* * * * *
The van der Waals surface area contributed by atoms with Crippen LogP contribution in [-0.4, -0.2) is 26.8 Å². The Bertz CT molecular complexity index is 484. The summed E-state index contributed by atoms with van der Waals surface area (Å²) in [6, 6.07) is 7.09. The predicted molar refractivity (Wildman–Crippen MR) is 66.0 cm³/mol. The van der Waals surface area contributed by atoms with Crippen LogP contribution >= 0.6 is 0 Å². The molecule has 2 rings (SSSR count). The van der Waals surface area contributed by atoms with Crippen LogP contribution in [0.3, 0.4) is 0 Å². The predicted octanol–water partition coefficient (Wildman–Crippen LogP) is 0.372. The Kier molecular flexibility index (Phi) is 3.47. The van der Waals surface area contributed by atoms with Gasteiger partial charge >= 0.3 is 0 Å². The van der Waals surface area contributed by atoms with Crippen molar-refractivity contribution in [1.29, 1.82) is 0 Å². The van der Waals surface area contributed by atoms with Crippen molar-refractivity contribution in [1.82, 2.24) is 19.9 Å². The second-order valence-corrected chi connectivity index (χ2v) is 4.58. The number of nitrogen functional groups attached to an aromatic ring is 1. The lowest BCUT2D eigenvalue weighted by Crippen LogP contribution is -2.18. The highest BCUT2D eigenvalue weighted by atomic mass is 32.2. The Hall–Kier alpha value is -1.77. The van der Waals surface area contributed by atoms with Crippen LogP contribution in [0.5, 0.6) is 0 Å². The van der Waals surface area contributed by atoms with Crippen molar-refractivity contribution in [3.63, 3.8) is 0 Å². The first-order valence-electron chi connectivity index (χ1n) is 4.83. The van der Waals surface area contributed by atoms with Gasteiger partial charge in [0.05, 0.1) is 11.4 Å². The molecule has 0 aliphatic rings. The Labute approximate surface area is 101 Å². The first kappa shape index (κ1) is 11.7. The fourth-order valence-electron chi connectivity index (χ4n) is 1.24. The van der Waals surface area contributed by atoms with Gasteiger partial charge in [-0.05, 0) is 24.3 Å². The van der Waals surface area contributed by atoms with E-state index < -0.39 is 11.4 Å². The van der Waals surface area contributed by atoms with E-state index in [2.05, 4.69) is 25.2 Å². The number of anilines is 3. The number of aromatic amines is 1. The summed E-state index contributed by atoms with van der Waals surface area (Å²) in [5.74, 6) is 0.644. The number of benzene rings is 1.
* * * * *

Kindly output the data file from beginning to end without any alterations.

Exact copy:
The van der Waals surface area contributed by atoms with Crippen LogP contribution in [-0.4, -0.2) is 26.8 Å². The Bertz CT molecular complexity index is 484. The summed E-state index contributed by atoms with van der Waals surface area (Å²) in [6, 6.07) is 7.09. The predicted molar refractivity (Wildman–Crippen MR) is 66.0 cm³/mol. The van der Waals surface area contributed by atoms with Crippen LogP contribution >= 0.6 is 0 Å². The molecule has 2 rings (SSSR count). The van der Waals surface area contributed by atoms with Crippen LogP contribution in [0.3, 0.4) is 0 Å². The predicted octanol–water partition coefficient (Wildman–Crippen LogP) is 0.372. The Kier molecular flexibility index (Phi) is 3.47. The van der Waals surface area contributed by atoms with Gasteiger partial charge >= 0.3 is 0 Å². The van der Waals surface area contributed by atoms with Crippen molar-refractivity contribution in [1.29, 1.82) is 0 Å². The van der Waals surface area contributed by atoms with Crippen molar-refractivity contribution in [1.82, 2.24) is 19.9 Å². The second-order valence-corrected chi connectivity index (χ2v) is 4.58. The number of nitrogen functional groups attached to an aromatic ring is 1. The lowest BCUT2D eigenvalue weighted by Crippen LogP contribution is -2.18. The highest BCUT2D eigenvalue weighted by atomic mass is 32.2. The Hall–Kier alpha value is -1.77. The van der Waals surface area contributed by atoms with Crippen LogP contribution in [0.5, 0.6) is 0 Å². The van der Waals surface area contributed by atoms with Crippen molar-refractivity contribution in [3.63, 3.8) is 0 Å². The first-order valence-electron chi connectivity index (χ1n) is 4.83. The van der Waals surface area contributed by atoms with Gasteiger partial charge in [0.05, 0.1) is 11.4 Å². The molecule has 0 aliphatic rings. The Labute approximate surface area is 101 Å². The first kappa shape index (κ1) is 11.7. The fourth-order valence-electron chi connectivity index (χ4n) is 1.24. The van der Waals surface area contributed by atoms with Gasteiger partial charge in [-0.05, 0) is 24.3 Å². The van der Waals surface area contributed by atoms with E-state index < -0.39 is 11.4 Å². The van der Waals surface area contributed by atoms with E-state index in [2.05, 4.69) is 25.2 Å². The number of anilines is 3. The number of aromatic amines is 1. The summed E-state index contributed by atoms with van der Waals surface area (Å²) in [5.74, 6) is 0.644. The number of benzene rings is 1.